Airport retailers “do not sell what you need, but what you want”October 7, 2015 11:30
You say po-tay-to, I say batata
There really is more to intercultural communication than being able to understand each other’s accented English.
April 4, 2011 9:39 by kippreport
The UAE’s total population is now at an estimated 8.26 million as of mid-2010, with expatriates accounting for 88.5 percent of that figure. This is a dip from the peak of 88.8 percent in 2008 but still higher than the 83 percent recorded in 2006, according to the National Bureau of Statistics.
It’s worth noting that the population of UAE nationals rose 11.4 percent — in excess of 3% annually — to about 948,000 in the four-and-a-half years, according to the Bureau.
So what does this all mean? Kipp hopes this means there will be more opportunities in place for cultural integration and understanding. There really is more to intercultural communication than being able to understand each other’s accented English.
“Are we more concerned about national identity and social stability than economic growth, or double-digit economic growth?” Khalid Al Yahya, director of governance and public administration at the Dubai School of Government, told The Media Line. “We need to make tough choices.”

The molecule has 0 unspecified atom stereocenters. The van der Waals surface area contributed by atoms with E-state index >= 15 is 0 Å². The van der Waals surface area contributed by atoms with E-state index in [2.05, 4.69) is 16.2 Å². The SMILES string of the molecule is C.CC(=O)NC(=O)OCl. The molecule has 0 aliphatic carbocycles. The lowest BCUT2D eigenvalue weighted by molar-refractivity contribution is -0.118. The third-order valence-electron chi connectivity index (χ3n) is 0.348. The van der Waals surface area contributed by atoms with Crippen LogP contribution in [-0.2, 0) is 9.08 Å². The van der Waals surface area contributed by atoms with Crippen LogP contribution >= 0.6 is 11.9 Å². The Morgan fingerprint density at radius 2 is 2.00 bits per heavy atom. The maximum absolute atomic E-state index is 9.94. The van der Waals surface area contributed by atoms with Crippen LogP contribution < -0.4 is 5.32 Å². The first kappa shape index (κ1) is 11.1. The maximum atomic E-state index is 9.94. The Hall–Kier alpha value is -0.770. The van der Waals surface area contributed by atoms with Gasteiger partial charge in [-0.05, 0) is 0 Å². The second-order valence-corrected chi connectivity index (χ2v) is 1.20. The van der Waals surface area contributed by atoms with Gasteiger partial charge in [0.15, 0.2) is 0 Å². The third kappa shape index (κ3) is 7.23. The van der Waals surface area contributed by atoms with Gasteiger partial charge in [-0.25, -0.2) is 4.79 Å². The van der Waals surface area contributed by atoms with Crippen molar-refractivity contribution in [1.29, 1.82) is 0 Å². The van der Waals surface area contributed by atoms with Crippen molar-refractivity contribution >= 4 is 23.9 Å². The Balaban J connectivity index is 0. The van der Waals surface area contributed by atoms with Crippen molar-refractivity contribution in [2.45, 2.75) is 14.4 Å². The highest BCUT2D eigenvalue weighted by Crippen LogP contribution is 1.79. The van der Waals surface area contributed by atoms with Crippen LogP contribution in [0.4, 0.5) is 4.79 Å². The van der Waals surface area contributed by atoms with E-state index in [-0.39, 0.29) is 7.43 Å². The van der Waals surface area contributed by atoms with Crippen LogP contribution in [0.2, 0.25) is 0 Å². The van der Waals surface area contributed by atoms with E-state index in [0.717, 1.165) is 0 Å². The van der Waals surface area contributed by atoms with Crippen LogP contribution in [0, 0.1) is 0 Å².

Whose responsibility is it to drive cultural integration and push multicultural education on a national level? While national leaders are sure to have this on their agenda, Kipp doesn’t think it’s a bad idea for individuals to become more aware of cultural nuances with neighbours at home and at the office.
Kipp once had a colleague who was upset for being told they added ‘sweet weight’ by another office mate. Insulting isn’t it? But maybe this is a stab at trying to compliment someone looking much better filled in?
In any case, one thing is for sure, intercultural miscommunication is a two-way street. A whole lot of understanding and patience is needed to decipher messages clearly lost in translate.